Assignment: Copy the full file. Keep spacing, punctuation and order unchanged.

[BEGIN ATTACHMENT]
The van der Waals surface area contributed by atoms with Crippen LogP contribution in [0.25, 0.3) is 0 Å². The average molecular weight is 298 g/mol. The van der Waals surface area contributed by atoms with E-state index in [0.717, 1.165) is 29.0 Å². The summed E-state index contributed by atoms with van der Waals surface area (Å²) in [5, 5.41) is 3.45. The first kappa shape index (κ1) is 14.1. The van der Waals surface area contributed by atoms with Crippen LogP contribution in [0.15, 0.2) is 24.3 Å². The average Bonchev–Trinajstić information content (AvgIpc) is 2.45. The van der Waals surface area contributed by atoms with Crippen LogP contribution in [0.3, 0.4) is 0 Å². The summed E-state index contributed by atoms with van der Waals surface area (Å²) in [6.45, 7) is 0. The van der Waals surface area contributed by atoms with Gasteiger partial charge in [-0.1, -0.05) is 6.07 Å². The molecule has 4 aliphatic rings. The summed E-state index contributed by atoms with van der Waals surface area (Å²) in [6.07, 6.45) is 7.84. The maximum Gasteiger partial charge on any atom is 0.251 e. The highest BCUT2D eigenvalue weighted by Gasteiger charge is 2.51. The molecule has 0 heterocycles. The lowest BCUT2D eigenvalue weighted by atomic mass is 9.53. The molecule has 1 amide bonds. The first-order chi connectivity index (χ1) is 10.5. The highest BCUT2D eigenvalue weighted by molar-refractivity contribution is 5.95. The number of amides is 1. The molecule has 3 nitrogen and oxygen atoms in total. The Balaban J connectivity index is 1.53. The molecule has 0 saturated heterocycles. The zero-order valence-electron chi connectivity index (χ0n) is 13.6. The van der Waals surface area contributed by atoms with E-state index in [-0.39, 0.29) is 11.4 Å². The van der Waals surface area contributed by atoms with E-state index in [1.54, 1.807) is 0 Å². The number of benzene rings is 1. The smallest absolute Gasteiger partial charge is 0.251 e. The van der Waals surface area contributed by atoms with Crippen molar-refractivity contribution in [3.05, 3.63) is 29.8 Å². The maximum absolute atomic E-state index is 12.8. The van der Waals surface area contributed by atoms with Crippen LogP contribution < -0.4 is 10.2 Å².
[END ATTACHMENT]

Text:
The van der Waals surface area contributed by atoms with Crippen LogP contribution in [0.25, 0.3) is 0 Å². The average molecular weight is 298 g/mol. The van der Waals surface area contributed by atoms with E-state index in [0.717, 1.165) is 29.0 Å². The summed E-state index contributed by atoms with van der Waals surface area (Å²) in [5, 5.41) is 3.45. The first kappa shape index (κ1) is 14.1. The van der Waals surface area contributed by atoms with Crippen LogP contribution in [0.15, 0.2) is 24.3 Å². The average Bonchev–Trinajstić information content (AvgIpc) is 2.45. The van der Waals surface area contributed by atoms with Crippen LogP contribution in [0.3, 0.4) is 0 Å². The summed E-state index contributed by atoms with van der Waals surface area (Å²) in [6.45, 7) is 0. The van der Waals surface area contributed by atoms with Gasteiger partial charge in [-0.1, -0.05) is 6.07 Å². The molecule has 4 aliphatic rings. The summed E-state index contributed by atoms with van der Waals surface area (Å²) in [6.07, 6.45) is 7.84. The maximum Gasteiger partial charge on any atom is 0.251 e. The highest BCUT2D eigenvalue weighted by Gasteiger charge is 2.51. The molecule has 0 heterocycles. The lowest BCUT2D eigenvalue weighted by atomic mass is 9.53. The molecule has 1 amide bonds. The first-order chi connectivity index (χ1) is 10.5. The highest BCUT2D eigenvalue weighted by molar-refractivity contribution is 5.95. The number of amides is 1. The molecule has 3 nitrogen and oxygen atoms in total. The Balaban J connectivity index is 1.53. The molecule has 0 saturated heterocycles. The zero-order valence-electron chi connectivity index (χ0n) is 13.6. The van der Waals surface area contributed by atoms with E-state index in [-0.39, 0.29) is 11.4 Å². The van der Waals surface area contributed by atoms with E-state index in [1.54, 1.807) is 0 Å². The number of benzene rings is 1. The smallest absolute Gasteiger partial charge is 0.251 e. The van der Waals surface area contributed by atoms with Crippen molar-refractivity contribution in [3.05, 3.63) is 29.8 Å². The maximum absolute atomic E-state index is 12.8. The van der Waals surface area contributed by atoms with Crippen LogP contribution < -0.4 is 10.2 Å².